Baylor University’s then-President Kenneth Starr, left, and head coach Art Briles share a laugh on the first day of football practice at the Waco, Tex., school in August 2014. (Rod Aydelotte/Associated Press)

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COLLEGE FOOTBALL coaches generally know that as long as their teams win, bringing acclaim and money to their school, their high-paying jobs will be secure. So it was refreshing to see Baylor University live up to the principles it is supposed to teach and fire its successful coach for his part in the scandalous handling of sexual assault cases involving football players. The action by the university’s Board of Regents, which also demoted president Kenneth W. Starr, should send a message to other schools that expectations are finally changing and sexual abusers will be held to account.

“We were horrified by the extent of these acts of sexual violence on our campus,” said Richard Willis, chair of the Board of Regents, in a news release Thursday announcing the dismissal of football coach Art Briles and the demotion of Mr. Starr, the former special prosecutor who pursued the sexual wrongdoing of President Bill Clinton. Mr. Starr will be stripped of the title of president but remain as chancellor of the Texas institution.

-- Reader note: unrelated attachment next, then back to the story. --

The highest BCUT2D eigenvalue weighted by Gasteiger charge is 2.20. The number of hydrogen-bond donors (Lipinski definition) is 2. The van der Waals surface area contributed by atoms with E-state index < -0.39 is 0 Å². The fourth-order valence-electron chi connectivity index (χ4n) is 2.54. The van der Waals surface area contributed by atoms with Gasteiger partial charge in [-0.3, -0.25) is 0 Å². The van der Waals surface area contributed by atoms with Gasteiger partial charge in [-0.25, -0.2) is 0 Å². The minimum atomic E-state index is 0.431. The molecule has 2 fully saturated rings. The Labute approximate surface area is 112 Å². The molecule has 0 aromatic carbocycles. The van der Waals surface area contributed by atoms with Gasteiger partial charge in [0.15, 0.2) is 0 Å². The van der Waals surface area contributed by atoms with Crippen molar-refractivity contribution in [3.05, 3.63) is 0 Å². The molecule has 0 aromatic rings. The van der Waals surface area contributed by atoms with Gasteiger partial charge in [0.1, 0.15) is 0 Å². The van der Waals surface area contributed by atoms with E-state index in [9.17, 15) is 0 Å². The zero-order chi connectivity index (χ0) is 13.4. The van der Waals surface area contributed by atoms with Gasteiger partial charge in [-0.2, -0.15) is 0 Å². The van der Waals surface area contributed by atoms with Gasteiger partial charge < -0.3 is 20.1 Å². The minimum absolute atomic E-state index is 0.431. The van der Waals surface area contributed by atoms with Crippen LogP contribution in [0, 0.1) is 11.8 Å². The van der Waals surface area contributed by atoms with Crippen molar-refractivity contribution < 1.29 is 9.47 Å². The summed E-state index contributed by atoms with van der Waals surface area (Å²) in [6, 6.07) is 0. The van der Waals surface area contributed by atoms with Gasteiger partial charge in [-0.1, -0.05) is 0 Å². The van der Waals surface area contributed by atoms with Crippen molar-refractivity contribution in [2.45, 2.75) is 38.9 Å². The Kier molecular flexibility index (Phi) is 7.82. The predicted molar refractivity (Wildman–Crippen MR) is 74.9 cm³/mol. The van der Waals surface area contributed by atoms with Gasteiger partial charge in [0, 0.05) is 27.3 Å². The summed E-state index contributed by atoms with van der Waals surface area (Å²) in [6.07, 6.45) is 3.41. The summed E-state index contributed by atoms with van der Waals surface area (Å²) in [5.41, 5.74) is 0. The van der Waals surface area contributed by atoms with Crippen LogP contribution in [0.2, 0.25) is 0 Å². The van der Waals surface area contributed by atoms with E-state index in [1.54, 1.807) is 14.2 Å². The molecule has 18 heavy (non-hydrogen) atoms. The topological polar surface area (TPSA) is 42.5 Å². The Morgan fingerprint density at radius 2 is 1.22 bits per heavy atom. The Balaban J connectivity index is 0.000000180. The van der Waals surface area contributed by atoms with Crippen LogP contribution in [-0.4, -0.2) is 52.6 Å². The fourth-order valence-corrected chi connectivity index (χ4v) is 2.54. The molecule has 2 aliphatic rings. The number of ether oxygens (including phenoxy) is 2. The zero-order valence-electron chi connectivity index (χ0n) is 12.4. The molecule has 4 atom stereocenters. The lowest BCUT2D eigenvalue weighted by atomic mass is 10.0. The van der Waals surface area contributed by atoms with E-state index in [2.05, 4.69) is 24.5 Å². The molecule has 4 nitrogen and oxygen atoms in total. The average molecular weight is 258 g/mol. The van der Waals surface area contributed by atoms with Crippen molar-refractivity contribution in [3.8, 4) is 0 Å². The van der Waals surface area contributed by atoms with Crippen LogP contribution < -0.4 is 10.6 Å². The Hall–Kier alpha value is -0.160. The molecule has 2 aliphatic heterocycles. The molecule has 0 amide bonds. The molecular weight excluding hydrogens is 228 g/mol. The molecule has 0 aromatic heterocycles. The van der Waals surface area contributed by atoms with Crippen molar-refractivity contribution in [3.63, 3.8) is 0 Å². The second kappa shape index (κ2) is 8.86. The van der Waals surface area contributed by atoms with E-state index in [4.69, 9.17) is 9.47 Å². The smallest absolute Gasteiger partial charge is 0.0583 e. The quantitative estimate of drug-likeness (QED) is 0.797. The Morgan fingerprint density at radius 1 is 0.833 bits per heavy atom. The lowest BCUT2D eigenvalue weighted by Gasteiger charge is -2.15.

The board, which also placed the school’s athletic director on probation, acted on the basis of damning conclusions from an outside law firm called in to investigate last fall. A 13-page report from Pepper Hamilton revealed a culture in which officials looked the other way at reports of sexual violence by football players. Victims were treated with indifference, even hostility, with efforts made to conceal sexual assaults and intimidate victims.

Baylor, with 16,000 students, is the world’s largest Baptist university, which makes the revelations all the more sobering. And while the university gets credit for its actions last week, it can’t escape its own culpability for letting Mr. Briles operate with impunity for so long. Inaction allowed more women to become victims, damage that can’t be undone no matter how many people are fired.

Read more on this topic: Cleta Mitchell and Trent Lott: Rethinking how we deal with campus sexual assault Kirsten Gillibrand: The Pentagon deliberately misled Congress on sex assault cases. Do lawmakers care? Laura Stepp: Alchohol and sex: the culture that absorbs today’s girls George F. Will: Colleges become the victims of progressivism